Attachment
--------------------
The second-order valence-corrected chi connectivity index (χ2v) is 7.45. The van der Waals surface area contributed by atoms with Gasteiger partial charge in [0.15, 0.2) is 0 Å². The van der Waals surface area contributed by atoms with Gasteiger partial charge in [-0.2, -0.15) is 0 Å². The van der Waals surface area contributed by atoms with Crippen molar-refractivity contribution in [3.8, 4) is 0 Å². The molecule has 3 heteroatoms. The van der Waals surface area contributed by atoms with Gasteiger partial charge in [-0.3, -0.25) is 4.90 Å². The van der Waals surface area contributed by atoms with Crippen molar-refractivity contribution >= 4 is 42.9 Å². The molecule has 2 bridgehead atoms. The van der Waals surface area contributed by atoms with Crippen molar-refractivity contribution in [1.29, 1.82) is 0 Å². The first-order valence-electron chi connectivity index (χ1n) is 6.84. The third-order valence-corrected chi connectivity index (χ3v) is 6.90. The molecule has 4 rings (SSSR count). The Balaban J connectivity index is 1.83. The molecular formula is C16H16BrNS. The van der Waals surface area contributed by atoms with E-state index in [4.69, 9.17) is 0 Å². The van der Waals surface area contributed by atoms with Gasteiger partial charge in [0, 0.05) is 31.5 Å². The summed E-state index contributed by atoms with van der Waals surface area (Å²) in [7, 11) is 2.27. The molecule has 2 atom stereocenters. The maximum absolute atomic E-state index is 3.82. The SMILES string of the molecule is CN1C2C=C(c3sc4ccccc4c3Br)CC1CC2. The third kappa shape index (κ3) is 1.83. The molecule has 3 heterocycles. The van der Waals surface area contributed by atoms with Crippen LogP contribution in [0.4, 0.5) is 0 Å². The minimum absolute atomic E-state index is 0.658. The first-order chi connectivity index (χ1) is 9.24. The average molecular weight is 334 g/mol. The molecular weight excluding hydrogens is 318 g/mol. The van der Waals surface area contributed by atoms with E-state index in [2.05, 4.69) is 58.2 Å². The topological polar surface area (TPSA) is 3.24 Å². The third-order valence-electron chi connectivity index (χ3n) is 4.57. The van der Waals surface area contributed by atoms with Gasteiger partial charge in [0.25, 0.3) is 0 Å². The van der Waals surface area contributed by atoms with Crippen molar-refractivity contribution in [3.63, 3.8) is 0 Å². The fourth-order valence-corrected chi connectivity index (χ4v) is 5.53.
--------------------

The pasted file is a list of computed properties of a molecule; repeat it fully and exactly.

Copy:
The second-order valence-corrected chi connectivity index (χ2v) is 7.45. The van der Waals surface area contributed by atoms with Gasteiger partial charge in [0.15, 0.2) is 0 Å². The van der Waals surface area contributed by atoms with Gasteiger partial charge in [-0.2, -0.15) is 0 Å². The van der Waals surface area contributed by atoms with Crippen molar-refractivity contribution in [3.8, 4) is 0 Å². The molecule has 3 heteroatoms. The van der Waals surface area contributed by atoms with Gasteiger partial charge in [-0.3, -0.25) is 4.90 Å². The van der Waals surface area contributed by atoms with Crippen molar-refractivity contribution >= 4 is 42.9 Å². The molecule has 2 bridgehead atoms. The van der Waals surface area contributed by atoms with Crippen molar-refractivity contribution in [1.29, 1.82) is 0 Å². The first-order valence-electron chi connectivity index (χ1n) is 6.84. The third-order valence-corrected chi connectivity index (χ3v) is 6.90. The molecule has 4 rings (SSSR count). The Balaban J connectivity index is 1.83. The molecular formula is C16H16BrNS. The van der Waals surface area contributed by atoms with E-state index in [4.69, 9.17) is 0 Å². The van der Waals surface area contributed by atoms with Gasteiger partial charge in [0, 0.05) is 31.5 Å². The summed E-state index contributed by atoms with van der Waals surface area (Å²) in [7, 11) is 2.27. The molecule has 2 atom stereocenters. The maximum absolute atomic E-state index is 3.82. The SMILES string of the molecule is CN1C2C=C(c3sc4ccccc4c3Br)CC1CC2. The third kappa shape index (κ3) is 1.83. The molecule has 3 heterocycles. The van der Waals surface area contributed by atoms with Crippen LogP contribution in [0.4, 0.5) is 0 Å². The minimum absolute atomic E-state index is 0.658. The first-order chi connectivity index (χ1) is 9.24. The average molecular weight is 334 g/mol. The molecular weight excluding hydrogens is 318 g/mol. The van der Waals surface area contributed by atoms with E-state index in [2.05, 4.69) is 58.2 Å². The topological polar surface area (TPSA) is 3.24 Å². The third-order valence-electron chi connectivity index (χ3n) is 4.57. The van der Waals surface area contributed by atoms with Gasteiger partial charge in [0.25, 0.3) is 0 Å². The van der Waals surface area contributed by atoms with Crippen molar-refractivity contribution in [3.63, 3.8) is 0 Å². The fourth-order valence-corrected chi connectivity index (χ4v) is 5.53.